Secondary students protest anti-youth


By Paul Howes

SYDNEY — Around 500 high school students from across the city walked out of school on October 22 to voice their opposition to the NSW government's "street safety legislation".

The proposed legislation gives police the power to break up groups of more than two people if they have a "suspicion" that the group "might intimidate, harm or obstruct others". These laws were part of the Labor state government's election platform to "reclaim the streets" from the "youth crime wave" which is supposed to sweeping Sydney.

The newly formed United Secondary Students' Union (NSW) called for action over the proposed legislation which it says is "a violation of the UN Convention on the Rights of Children". October 22 fell in the International Week of Children, which the state government claims to support.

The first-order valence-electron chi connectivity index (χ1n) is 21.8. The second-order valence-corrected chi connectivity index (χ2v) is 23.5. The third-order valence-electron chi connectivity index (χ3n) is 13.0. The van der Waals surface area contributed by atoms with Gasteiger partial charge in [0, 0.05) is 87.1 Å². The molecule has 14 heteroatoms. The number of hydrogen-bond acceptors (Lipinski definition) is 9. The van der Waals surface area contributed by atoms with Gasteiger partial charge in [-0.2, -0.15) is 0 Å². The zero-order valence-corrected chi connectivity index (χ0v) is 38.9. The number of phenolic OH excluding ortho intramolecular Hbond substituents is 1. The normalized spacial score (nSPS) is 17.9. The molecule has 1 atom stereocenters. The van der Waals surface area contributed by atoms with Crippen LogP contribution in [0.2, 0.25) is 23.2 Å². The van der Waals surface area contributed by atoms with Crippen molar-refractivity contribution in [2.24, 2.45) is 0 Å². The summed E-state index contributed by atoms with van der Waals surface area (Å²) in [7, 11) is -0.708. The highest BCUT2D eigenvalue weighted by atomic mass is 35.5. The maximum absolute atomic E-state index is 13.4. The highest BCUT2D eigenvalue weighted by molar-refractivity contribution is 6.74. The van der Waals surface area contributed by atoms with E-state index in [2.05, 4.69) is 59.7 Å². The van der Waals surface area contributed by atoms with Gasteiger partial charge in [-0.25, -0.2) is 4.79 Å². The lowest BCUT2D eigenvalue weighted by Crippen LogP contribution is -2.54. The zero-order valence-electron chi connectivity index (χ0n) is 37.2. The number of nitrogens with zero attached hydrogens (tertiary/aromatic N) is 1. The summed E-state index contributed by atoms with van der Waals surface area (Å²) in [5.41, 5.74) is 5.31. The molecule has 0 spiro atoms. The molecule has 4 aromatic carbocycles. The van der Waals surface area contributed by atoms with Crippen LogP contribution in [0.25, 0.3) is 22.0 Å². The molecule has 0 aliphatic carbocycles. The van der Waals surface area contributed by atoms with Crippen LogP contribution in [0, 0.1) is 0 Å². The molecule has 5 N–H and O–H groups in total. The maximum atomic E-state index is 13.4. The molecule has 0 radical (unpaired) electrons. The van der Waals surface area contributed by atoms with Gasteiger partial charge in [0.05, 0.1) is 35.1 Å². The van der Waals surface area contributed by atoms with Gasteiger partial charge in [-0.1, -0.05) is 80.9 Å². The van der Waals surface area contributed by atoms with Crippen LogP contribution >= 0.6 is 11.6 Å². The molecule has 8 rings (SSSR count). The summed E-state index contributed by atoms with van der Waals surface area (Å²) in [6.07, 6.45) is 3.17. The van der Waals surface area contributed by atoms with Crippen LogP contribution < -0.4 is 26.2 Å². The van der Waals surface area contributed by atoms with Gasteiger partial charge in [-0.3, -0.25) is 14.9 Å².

The students rallied at Town Hall then joined with community groups for a march to NSW Parliament House, staging a sit in at an intersection along the way.

At Parliament House, protesters heard speakers from USSU, Justice Action, Aboriginal Deaths in Custody Watch Committee, Resistance and Justice for Young People. Protesters then marched back to Hyde Park where a "dance party for justice" was held until the police broke it up.

Blaxland High student Bronwyn Powell, who is a member of USSU and Resistance, told Green Left Weekly that "the problem lies not with the young people who commit the crimes, but with a government that doesn't give young people facilities and control of their own affairs. This legislation avoids the real issues of youth poverty, high unemployment and the lack of youth control over youth affairs. To prevent youth crime, these need to be addressed."

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